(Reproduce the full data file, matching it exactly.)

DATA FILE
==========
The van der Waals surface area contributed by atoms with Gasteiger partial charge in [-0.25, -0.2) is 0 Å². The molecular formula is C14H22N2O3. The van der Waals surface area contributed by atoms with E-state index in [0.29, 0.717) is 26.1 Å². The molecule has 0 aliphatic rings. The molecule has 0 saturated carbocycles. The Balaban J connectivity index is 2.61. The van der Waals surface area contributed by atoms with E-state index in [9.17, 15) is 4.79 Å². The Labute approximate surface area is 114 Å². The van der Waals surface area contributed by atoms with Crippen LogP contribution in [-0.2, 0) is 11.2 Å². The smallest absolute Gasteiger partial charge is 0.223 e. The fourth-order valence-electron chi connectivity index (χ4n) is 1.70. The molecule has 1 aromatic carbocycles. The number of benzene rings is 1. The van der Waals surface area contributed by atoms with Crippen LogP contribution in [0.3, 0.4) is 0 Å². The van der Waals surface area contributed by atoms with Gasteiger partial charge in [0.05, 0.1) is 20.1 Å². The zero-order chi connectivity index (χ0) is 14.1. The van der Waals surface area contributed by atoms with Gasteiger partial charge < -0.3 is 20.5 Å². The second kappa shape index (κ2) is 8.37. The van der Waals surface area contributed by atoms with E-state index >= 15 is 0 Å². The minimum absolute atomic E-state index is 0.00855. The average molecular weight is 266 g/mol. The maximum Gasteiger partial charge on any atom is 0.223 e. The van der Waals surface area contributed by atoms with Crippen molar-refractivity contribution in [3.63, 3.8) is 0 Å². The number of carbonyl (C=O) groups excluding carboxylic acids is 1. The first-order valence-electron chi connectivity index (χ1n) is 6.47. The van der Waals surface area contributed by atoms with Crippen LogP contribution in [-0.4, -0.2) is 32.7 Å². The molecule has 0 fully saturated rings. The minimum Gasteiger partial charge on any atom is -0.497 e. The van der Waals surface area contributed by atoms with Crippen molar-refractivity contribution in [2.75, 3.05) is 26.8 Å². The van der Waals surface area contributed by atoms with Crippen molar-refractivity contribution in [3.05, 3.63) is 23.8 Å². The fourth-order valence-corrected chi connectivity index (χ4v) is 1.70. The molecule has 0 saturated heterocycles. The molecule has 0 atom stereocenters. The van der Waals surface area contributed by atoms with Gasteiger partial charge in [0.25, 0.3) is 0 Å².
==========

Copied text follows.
The van der Waals surface area contributed by atoms with Gasteiger partial charge in [-0.25, -0.2) is 0 Å². The molecular formula is C14H22N2O3. The van der Waals surface area contributed by atoms with E-state index in [0.29, 0.717) is 26.1 Å². The molecule has 0 aliphatic rings. The molecule has 0 saturated carbocycles. The Balaban J connectivity index is 2.61. The van der Waals surface area contributed by atoms with E-state index in [9.17, 15) is 4.79 Å². The Labute approximate surface area is 114 Å². The van der Waals surface area contributed by atoms with Crippen LogP contribution in [-0.2, 0) is 11.2 Å². The smallest absolute Gasteiger partial charge is 0.223 e. The fourth-order valence-electron chi connectivity index (χ4n) is 1.70. The molecule has 1 aromatic carbocycles. The number of benzene rings is 1. The van der Waals surface area contributed by atoms with Crippen LogP contribution in [0.3, 0.4) is 0 Å². The van der Waals surface area contributed by atoms with Gasteiger partial charge in [0.05, 0.1) is 20.1 Å². The zero-order chi connectivity index (χ0) is 14.1. The van der Waals surface area contributed by atoms with Gasteiger partial charge < -0.3 is 20.5 Å². The second kappa shape index (κ2) is 8.37. The van der Waals surface area contributed by atoms with E-state index >= 15 is 0 Å². The minimum absolute atomic E-state index is 0.00855. The average molecular weight is 266 g/mol. The maximum Gasteiger partial charge on any atom is 0.223 e. The van der Waals surface area contributed by atoms with Crippen molar-refractivity contribution in [3.63, 3.8) is 0 Å². The number of carbonyl (C=O) groups excluding carboxylic acids is 1. The first-order valence-electron chi connectivity index (χ1n) is 6.47. The van der Waals surface area contributed by atoms with Crippen LogP contribution in [-0.4, -0.2) is 32.7 Å². The molecule has 0 fully saturated rings. The minimum Gasteiger partial charge on any atom is -0.497 e. The van der Waals surface area contributed by atoms with Crippen molar-refractivity contribution in [2.75, 3.05) is 26.8 Å². The van der Waals surface area contributed by atoms with Crippen molar-refractivity contribution in [3.05, 3.63) is 23.8 Å². The fourth-order valence-corrected chi connectivity index (χ4v) is 1.70. The molecule has 0 saturated heterocycles. The molecule has 0 atom stereocenters. The van der Waals surface area contributed by atoms with Gasteiger partial charge in [0.25, 0.3) is 0 Å².